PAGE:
"When details of the commission are completed payment and a parcel containing two tablespoons of cremated remains are dispatched following the instructions on the website. My paintings are completed within a week or two and dry time takes upward of another three weeks. At the end of the dry cycle, I carefully prepare the painting for shipment to my client. Each Loved Ones' ashes are issued a unique identity and any unused ash is returned to the client along with the painting."
How exactly do you incorporate a person's ashes into a painting?
"I treat the ash as a dry pigment on my palette and - during the painting process - mix it with my paints and linseed oil as I develop the painting. The ash doesn't effect the color but it does add a slight textural quality to the surface of the painting."
A Celebration of Life
Why would an individual want a work of art creates with cremated ashes?
"When one chooses cremation for a loved one they are left with a container of "ash" or cremains, typically about four to eight pounds. There are any number of ways people memorialize a deceased loved one using the cremains. Most common is to store them in an urn or to scatter them at a location that had some importance to the individual. Loved Ones Art celebrates life and is an additional - and compelling - way to keep the memory of a deceased loved one close to you in a personal and unique way. You are part of the creative process because the art is based upon your input - both verbal and visual. You supply the imagery that is the basis for the painting and your loved one is, literally, part of the art - so they are always with you."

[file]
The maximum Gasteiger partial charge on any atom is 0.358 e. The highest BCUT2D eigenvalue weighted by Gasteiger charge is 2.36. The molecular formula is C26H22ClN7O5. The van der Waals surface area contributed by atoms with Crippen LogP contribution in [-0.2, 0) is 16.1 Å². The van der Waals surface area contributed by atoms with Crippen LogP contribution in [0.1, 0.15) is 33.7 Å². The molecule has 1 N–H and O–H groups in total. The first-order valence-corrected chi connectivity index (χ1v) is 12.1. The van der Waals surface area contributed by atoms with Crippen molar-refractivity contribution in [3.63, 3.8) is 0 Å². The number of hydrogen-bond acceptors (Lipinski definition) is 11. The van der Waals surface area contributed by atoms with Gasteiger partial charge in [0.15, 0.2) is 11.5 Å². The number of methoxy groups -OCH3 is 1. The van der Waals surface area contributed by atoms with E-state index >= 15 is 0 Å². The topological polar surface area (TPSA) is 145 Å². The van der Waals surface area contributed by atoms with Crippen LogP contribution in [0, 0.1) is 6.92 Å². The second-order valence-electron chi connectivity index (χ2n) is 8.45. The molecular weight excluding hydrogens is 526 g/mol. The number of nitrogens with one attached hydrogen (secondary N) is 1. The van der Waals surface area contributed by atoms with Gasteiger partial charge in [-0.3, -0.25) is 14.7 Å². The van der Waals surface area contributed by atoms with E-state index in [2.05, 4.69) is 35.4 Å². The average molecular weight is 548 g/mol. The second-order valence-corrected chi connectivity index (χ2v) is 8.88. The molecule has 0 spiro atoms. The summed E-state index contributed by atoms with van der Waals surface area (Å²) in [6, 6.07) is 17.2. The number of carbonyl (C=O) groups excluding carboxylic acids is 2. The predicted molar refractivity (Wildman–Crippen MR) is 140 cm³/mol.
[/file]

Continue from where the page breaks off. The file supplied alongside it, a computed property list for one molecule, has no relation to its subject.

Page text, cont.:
Why types of pieces have you created?
"Many families photograph the location where they gather to disperse some of their loved ones' ashes and a common request I receive is for a painting of that location. These locations vary greatly - they are always a familiar and favorite scene of the family and/or decedent. I've painted family vacation spots, homes, backyards, beaches, lakes and mountain trails. Some paintings have included arrangements of gardening tools, militaria, and any number of important pieces that, over a lifetime, have come to define a person's life."
For More Information
Tell me about your website.
"Loved Ones Art is usually the first introduction between a client and I. The site is designed to offer some detail of who I am and what I do. Death and remembrance can be a difficult issue for some people - I try to be straightforward in presenting the information at lovedonesart.com. Examples of my work are also presented so that individuals can see firsthand that a beautiful and unique treasure can be created to memorialize their loved ones LIFE - not their death. Personal contact is encouraged through e-mail, phone or snail mail."
What does an individual need for you to create a work of art for them?
"First, we need to introduce each other and have some conversation about the person being memorialized. I want to know as much about them as you want to tell me. It allows me a deeper connection to the person as I am painting. I welcome a visit to my studio so that we can meet in person. Secondly, I need the photo from which I am basing the painting - additionally, any other visual reference that you feel is important for me to have while I paint is welcome. This includes pictures of the individual, drawings or mementos. Thirdly, as previously mentioned, two tablespoons of your loved ones cremains."
Please share anything else about yourself or your work that you would want LoveToKnow readers to know.
"How you handle the death of a loved one is very personal. The pain of missing someone can be overwhelming. However, over time that pain can begin to subside. I would like to believe that Loved Ones Art can help ease the pain of loss."